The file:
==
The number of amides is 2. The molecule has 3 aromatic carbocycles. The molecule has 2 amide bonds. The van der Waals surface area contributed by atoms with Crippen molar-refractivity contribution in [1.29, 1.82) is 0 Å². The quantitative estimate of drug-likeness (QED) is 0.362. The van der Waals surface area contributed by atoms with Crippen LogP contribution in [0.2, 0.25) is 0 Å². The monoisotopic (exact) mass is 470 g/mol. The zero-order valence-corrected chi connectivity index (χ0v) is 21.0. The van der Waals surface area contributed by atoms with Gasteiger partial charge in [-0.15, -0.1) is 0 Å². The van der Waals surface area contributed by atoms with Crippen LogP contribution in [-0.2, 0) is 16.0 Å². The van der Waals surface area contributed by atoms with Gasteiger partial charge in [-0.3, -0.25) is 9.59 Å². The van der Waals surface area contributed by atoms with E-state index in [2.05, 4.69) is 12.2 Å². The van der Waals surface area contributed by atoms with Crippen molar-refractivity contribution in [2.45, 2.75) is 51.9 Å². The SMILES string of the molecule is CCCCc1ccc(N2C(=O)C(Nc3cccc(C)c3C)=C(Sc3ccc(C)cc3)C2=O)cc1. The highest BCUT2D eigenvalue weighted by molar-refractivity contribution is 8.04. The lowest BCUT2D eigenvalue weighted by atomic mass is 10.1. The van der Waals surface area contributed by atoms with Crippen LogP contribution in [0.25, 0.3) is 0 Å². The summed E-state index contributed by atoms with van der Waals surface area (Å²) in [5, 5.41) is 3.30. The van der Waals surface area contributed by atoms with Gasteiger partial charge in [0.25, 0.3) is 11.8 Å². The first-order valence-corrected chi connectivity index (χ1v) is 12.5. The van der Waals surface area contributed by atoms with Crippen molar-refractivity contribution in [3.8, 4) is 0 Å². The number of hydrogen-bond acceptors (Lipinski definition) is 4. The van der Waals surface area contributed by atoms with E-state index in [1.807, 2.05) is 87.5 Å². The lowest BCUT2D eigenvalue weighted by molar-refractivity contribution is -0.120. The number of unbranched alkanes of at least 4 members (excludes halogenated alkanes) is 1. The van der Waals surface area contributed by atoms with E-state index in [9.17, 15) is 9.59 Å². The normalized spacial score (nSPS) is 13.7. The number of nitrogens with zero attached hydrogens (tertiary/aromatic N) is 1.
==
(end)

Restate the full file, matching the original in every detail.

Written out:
The number of amides is 2. The molecule has 3 aromatic carbocycles. The molecule has 2 amide bonds. The van der Waals surface area contributed by atoms with Crippen molar-refractivity contribution in [1.29, 1.82) is 0 Å². The quantitative estimate of drug-likeness (QED) is 0.362. The van der Waals surface area contributed by atoms with Crippen LogP contribution in [0.2, 0.25) is 0 Å². The monoisotopic (exact) mass is 470 g/mol. The zero-order valence-corrected chi connectivity index (χ0v) is 21.0. The van der Waals surface area contributed by atoms with Gasteiger partial charge in [-0.15, -0.1) is 0 Å². The van der Waals surface area contributed by atoms with Crippen LogP contribution in [-0.2, 0) is 16.0 Å². The van der Waals surface area contributed by atoms with Gasteiger partial charge in [-0.3, -0.25) is 9.59 Å². The van der Waals surface area contributed by atoms with E-state index in [2.05, 4.69) is 12.2 Å². The van der Waals surface area contributed by atoms with Crippen molar-refractivity contribution in [2.45, 2.75) is 51.9 Å². The SMILES string of the molecule is CCCCc1ccc(N2C(=O)C(Nc3cccc(C)c3C)=C(Sc3ccc(C)cc3)C2=O)cc1. The highest BCUT2D eigenvalue weighted by molar-refractivity contribution is 8.04. The lowest BCUT2D eigenvalue weighted by atomic mass is 10.1. The van der Waals surface area contributed by atoms with Crippen LogP contribution in [0.25, 0.3) is 0 Å². The summed E-state index contributed by atoms with van der Waals surface area (Å²) in [5, 5.41) is 3.30. The van der Waals surface area contributed by atoms with Gasteiger partial charge in [0.25, 0.3) is 11.8 Å². The first-order valence-corrected chi connectivity index (χ1v) is 12.5. The van der Waals surface area contributed by atoms with Crippen molar-refractivity contribution in [3.8, 4) is 0 Å². The number of hydrogen-bond acceptors (Lipinski definition) is 4. The van der Waals surface area contributed by atoms with E-state index in [1.807, 2.05) is 87.5 Å². The lowest BCUT2D eigenvalue weighted by molar-refractivity contribution is -0.120. The number of unbranched alkanes of at least 4 members (excludes halogenated alkanes) is 1. The van der Waals surface area contributed by atoms with E-state index in [9.17, 15) is 9.59 Å². The normalized spacial score (nSPS) is 13.7. The number of nitrogens with zero attached hydrogens (tertiary/aromatic N) is 1.